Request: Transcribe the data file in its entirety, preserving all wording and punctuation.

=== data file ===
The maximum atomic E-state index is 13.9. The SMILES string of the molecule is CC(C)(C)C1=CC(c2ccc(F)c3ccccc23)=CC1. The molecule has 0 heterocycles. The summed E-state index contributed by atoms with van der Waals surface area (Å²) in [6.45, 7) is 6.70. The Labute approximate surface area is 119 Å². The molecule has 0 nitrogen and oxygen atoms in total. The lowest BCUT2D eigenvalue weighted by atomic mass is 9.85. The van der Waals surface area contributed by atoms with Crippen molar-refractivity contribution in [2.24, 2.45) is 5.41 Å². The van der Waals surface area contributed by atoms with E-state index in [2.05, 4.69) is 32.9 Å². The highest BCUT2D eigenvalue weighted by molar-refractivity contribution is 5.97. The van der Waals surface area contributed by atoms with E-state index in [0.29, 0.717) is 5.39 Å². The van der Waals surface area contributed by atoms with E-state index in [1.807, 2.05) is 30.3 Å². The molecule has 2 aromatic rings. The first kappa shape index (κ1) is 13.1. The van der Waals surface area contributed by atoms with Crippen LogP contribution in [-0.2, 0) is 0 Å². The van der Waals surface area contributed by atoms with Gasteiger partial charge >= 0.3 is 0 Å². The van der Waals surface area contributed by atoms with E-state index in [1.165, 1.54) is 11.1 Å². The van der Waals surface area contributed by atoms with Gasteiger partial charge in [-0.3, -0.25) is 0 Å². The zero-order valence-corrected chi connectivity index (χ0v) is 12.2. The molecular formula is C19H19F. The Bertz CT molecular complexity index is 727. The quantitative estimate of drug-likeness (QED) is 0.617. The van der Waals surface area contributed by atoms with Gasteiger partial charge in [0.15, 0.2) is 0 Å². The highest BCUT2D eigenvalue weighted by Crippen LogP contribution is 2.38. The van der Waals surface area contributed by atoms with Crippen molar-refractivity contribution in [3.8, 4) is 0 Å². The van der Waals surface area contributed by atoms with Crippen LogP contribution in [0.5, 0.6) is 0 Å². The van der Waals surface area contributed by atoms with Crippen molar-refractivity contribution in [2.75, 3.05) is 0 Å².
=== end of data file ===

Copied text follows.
The maximum atomic E-state index is 13.9. The SMILES string of the molecule is CC(C)(C)C1=CC(c2ccc(F)c3ccccc23)=CC1. The molecule has 0 heterocycles. The summed E-state index contributed by atoms with van der Waals surface area (Å²) in [6.45, 7) is 6.70. The Labute approximate surface area is 119 Å². The molecule has 0 nitrogen and oxygen atoms in total. The lowest BCUT2D eigenvalue weighted by atomic mass is 9.85. The van der Waals surface area contributed by atoms with Crippen molar-refractivity contribution in [2.24, 2.45) is 5.41 Å². The van der Waals surface area contributed by atoms with E-state index in [2.05, 4.69) is 32.9 Å². The highest BCUT2D eigenvalue weighted by molar-refractivity contribution is 5.97. The van der Waals surface area contributed by atoms with E-state index in [0.29, 0.717) is 5.39 Å². The van der Waals surface area contributed by atoms with E-state index in [1.807, 2.05) is 30.3 Å². The molecule has 2 aromatic rings. The first kappa shape index (κ1) is 13.1. The van der Waals surface area contributed by atoms with Crippen LogP contribution in [-0.2, 0) is 0 Å². The van der Waals surface area contributed by atoms with Gasteiger partial charge >= 0.3 is 0 Å². The van der Waals surface area contributed by atoms with E-state index in [1.165, 1.54) is 11.1 Å². The van der Waals surface area contributed by atoms with Gasteiger partial charge in [-0.3, -0.25) is 0 Å². The zero-order valence-corrected chi connectivity index (χ0v) is 12.2. The molecular formula is C19H19F. The Bertz CT molecular complexity index is 727. The quantitative estimate of drug-likeness (QED) is 0.617. The van der Waals surface area contributed by atoms with Gasteiger partial charge in [0.15, 0.2) is 0 Å². The highest BCUT2D eigenvalue weighted by Crippen LogP contribution is 2.38. The van der Waals surface area contributed by atoms with Crippen molar-refractivity contribution in [3.8, 4) is 0 Å². The van der Waals surface area contributed by atoms with Crippen LogP contribution in [0.5, 0.6) is 0 Å². The van der Waals surface area contributed by atoms with Crippen molar-refractivity contribution in [2.75, 3.05) is 0 Å².